Good database design has two major components, the back-end database and the front-end interface that is seen by the user.
On many web sites the content is static with hyperlinks to navigate from one page to another.
Static web pages are unsuitable for dynamic database content, dynamic web pages are required.
The most recognisable dynamic web page is the shopping cart or e-commerce site.
Here the cart contents change as you shop.
There is no person quickly writing static pages to accommodate your preferences, but the web pages change as you make preferences and choices.
Furthermore, what you see in the shopping cart is different to what other shoppers see,
yet the page URL or address (eg https://www.eniware.com.au/browser.htm) is the same for each user.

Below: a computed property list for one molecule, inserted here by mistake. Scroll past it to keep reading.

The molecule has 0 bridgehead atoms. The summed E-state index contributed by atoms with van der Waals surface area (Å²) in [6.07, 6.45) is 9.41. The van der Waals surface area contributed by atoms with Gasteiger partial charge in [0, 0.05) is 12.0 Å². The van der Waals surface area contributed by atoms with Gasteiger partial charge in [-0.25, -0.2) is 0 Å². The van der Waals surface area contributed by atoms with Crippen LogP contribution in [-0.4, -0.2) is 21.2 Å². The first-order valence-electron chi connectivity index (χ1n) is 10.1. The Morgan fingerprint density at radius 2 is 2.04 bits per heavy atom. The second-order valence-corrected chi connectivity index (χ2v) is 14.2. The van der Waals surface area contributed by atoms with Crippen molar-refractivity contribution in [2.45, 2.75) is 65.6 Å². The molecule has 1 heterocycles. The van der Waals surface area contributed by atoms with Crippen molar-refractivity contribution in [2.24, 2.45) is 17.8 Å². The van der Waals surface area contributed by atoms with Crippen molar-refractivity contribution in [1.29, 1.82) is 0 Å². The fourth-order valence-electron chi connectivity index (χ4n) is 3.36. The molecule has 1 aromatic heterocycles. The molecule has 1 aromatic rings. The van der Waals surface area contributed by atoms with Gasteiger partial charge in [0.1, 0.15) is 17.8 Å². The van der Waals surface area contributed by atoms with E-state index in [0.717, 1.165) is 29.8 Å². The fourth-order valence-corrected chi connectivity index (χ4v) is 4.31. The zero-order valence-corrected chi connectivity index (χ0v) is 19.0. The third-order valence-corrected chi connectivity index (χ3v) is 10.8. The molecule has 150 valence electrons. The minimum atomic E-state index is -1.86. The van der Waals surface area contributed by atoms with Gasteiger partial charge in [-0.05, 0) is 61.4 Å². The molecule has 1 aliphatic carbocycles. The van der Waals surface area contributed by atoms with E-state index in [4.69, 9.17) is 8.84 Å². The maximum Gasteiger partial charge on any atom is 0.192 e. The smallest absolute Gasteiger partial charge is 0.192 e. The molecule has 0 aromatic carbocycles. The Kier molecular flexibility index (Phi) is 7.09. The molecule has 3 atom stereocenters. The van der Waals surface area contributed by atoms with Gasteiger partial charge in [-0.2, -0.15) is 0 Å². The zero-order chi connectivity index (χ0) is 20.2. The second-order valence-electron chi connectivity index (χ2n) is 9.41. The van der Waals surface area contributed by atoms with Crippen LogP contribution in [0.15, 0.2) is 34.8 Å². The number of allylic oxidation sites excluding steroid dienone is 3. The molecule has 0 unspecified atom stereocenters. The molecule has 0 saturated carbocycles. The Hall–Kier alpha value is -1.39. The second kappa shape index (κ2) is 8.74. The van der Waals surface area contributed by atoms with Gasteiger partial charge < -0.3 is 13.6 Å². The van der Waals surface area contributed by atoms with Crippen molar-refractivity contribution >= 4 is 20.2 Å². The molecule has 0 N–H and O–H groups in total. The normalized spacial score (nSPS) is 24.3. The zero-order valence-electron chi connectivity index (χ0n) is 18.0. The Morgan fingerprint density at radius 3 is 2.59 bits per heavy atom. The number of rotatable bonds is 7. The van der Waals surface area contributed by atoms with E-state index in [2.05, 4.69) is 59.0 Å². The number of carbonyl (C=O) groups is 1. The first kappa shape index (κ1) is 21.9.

For security reasons a web page can't control your computer or make changes to your computer settings. This therefore places some limits on web browser interfaces that a desktop application interface doesn't have.
Even so, a dynamic web page has almost all the functionality that a desktop application can have.
While there are minor visual differences, the functionality of the desktop application examples can be or has been reproduced with a web browser interface.
Five hands-on examples of dynamic web functionality have been provided.
The data entry example can be filtered and graphed.